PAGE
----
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Putting a Ring on It: The Holy Spirit, Baptism & Covenant

Bonham pic croppedJoseph Bonham, M.A. is today’s guest blogger. Joseph has his own blog called the Biblical Bean, linked below. In addition to a Bachelors in Biblical Studies, he holds a master of arts from Gordon-Conwell Theological Seminary in Biblical Languages / Hebrew Bible. ·He has agreed to address a question I asked in an earlier post (A Baptism in Confusion) concerning the use of the term baptism to describe the promised Holy Spirit encounter predicted by John in the Gospel of Mark 1:8. I asked, whether the term “baptism” was used with a covenantal sense, ratification or otherwise, or whether it was used solely with regard to the idea of immersion or washing. Here is Joseph’s reply.

Is it necessary to define the relationship (DTR)?

Before my wife was considered my girlfriend, she decided that I was being so nice to her that it was inappropriate “for friends.” We studied together, ate together, hung out together, and did this every day. She insisted that I needed to stop lavishing her with attention if we were going to remain “just friends.” This was a conversation that I wanted to avoid at all costs at the time.

What if having an experience with the Holy Spirit meant more than just a passing moment of intimacy with the Divine? What if it was like an engagement, or even more? What if it meant we had entered into a legally binding covenant relationship with God, full of expectations and responsibilities? This is precisely what is at stake by calling the baptism in the Holy Spirit an act of covenant.

In a recent post, Andrew Sargent asked whether baptism in the Holy Spirit might be a covenantal act in the same way water baptism ratifies a covenant. There are several pieces of archaeology and ancient literature that suggest this is true.

1) The Book of Acts:

Covenants are most commonly called promises in this book.[1] When we compare the “covenant made with the fathers” of Acts 3:25 with the “promises made to the fathers” in Acts 13:32 and Acts 26:6, the two words appear virtually synonymous. The book of Acts also calls what we know as the “covenants” made with Abraham and David as the “promises” God made with them in Acts 7:5-17 and Acts 13:23. When we are familiar with the language of the whole book of Acts, the word “promise” takes on a much more nuanced meaning, as in Acts 1:4 and Acts 2:33 and Acts 2:39). Calling Spirit baptism a promise inherently suggests that it is a covenant just like God’s other covenants.

2) The Dead Sea Scrolls:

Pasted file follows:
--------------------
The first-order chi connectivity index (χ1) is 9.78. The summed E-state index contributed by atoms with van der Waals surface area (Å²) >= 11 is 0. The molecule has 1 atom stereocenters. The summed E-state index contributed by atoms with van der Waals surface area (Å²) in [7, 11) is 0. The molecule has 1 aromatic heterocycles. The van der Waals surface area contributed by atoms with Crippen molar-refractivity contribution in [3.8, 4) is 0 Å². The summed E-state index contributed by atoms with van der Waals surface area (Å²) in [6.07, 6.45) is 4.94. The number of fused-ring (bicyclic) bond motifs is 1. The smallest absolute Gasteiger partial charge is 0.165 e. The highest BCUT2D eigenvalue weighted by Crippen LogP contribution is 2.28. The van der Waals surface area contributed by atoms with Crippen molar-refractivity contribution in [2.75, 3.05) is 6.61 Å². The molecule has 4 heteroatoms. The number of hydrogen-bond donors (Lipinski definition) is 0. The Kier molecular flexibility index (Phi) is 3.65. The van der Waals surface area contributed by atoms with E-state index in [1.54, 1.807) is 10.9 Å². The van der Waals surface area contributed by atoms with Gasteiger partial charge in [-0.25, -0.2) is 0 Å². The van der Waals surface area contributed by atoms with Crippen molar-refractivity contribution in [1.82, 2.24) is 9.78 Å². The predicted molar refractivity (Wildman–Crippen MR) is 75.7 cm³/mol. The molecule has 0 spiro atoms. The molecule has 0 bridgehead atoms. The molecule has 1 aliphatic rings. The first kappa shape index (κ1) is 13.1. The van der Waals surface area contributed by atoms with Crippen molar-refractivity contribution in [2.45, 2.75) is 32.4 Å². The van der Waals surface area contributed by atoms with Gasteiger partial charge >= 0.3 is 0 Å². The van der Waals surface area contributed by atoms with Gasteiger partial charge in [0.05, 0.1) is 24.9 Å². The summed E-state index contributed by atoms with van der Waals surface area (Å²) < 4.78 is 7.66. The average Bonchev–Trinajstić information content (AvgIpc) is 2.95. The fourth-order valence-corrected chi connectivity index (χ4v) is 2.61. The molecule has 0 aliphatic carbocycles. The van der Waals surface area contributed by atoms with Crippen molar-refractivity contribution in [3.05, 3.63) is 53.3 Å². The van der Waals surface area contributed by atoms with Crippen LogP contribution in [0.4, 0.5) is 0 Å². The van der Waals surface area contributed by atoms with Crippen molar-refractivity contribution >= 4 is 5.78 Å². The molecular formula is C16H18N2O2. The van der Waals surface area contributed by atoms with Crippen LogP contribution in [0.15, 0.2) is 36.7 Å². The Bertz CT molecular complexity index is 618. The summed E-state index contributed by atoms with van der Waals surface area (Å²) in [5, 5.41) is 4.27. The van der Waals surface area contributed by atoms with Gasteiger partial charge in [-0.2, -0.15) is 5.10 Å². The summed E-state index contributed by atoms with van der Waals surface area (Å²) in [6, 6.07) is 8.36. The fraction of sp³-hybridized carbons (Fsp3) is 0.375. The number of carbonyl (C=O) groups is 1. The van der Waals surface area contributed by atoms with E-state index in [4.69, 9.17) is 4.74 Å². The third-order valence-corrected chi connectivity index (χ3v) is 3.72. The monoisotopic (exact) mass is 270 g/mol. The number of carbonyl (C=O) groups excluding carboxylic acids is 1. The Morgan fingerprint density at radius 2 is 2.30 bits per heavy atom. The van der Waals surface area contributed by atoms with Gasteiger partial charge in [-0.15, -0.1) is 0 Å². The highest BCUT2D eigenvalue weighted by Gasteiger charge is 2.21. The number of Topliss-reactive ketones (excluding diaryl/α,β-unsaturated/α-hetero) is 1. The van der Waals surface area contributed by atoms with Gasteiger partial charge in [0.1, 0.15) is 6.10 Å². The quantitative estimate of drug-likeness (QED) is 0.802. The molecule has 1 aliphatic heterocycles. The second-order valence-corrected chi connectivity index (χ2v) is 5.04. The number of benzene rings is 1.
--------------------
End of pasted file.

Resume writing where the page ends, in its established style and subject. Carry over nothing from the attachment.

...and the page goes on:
Here we have a direct connection between the giving of the Spirit and a covenant ratification ceremony. In the third month of every year, which happens to be the month of Pentecost, the Jewish community at Qumran inducted new members through a special ceremony. This ceremony involved priests reciting blessings and curses over the initiates, and recounting the “mighty deeds of God”[2] This is blatant covenantal language. Gordon Fee highlights that, “Entrance into the community was understood to be accompanied, ‘by the Spirit which thou has put in me…by cleansing me by the Holy Spirit.”[3]

3) The Book of Jubilees:

Here, every covenant God ever made was made on the day of Pentecost, from Noah, to Abraham, to Moses, to David, in this Jewish retelling of Genesis. It was once thought that this book was written too late to have bearing on the culture of the New Testament. Since a copy was found among the Dead Sea Scrolls, however, it proves that this was not a new idea to Paul and the Disciples. To this day, Jews celebrate Pentecost (Shavuot) as a commemoration of the giving of the law by Moses which happened during the covenant forged at Sinai. The only reason for the Bible to connect the giving of the Spirit with the day of Pentecost is to deliberately compare the giving of the Spirit to covenant law, which Jeremiah envisions as the law written on our hearts (Jeremiah 31:31-33).

Many years ago my wife forced me to “define the relationship.” There was no way I could avoid the encounter. There was no way to continue our relationship without this pivotal conversation. There came a day, many moons later, when I proposed marriage, offered her an engagement ring and she accepted. Does it really matter how we classify a relationship? Only if we want to get along.

I believe the Bible suggests that the Spirit has a DTR of sorts with us. The Spirit overwhelms our senses and creates a new heart within us, one branded with the very words of God’s covenant. This is not merely an emotion we feel. It is a covenant ratified, a marriage of sorts. There is no way to avoid it other than refusing to admit its reality or living at odds with it.

If water baptism is an act which forges a covenant commitment, and if Spirit baptism is an act which forges a covenant commitment, I see no reason why we should not consider the most basic component of baptism to be a covenant commitment. This might be the reason why Jesus was water baptized and why the Spirit descended upon him. Perhaps it represented an oath he was taking, a commitment the Father was making – installing Jesus as king.

[1] Promise επαγγελια (x8) 7:5,7,17; 13:23, 32, 33; 23:21; 26:6.  Covenant διαθηκη  (x2) 3:25; 7:8.

[2] 1QS I 16 – iii 12. The similarity of this phrase with what is found in Acts 2:10 is highly significant.

[3] Fee, God’s Empowering Presence, Hendrickson 1994, 914.

 

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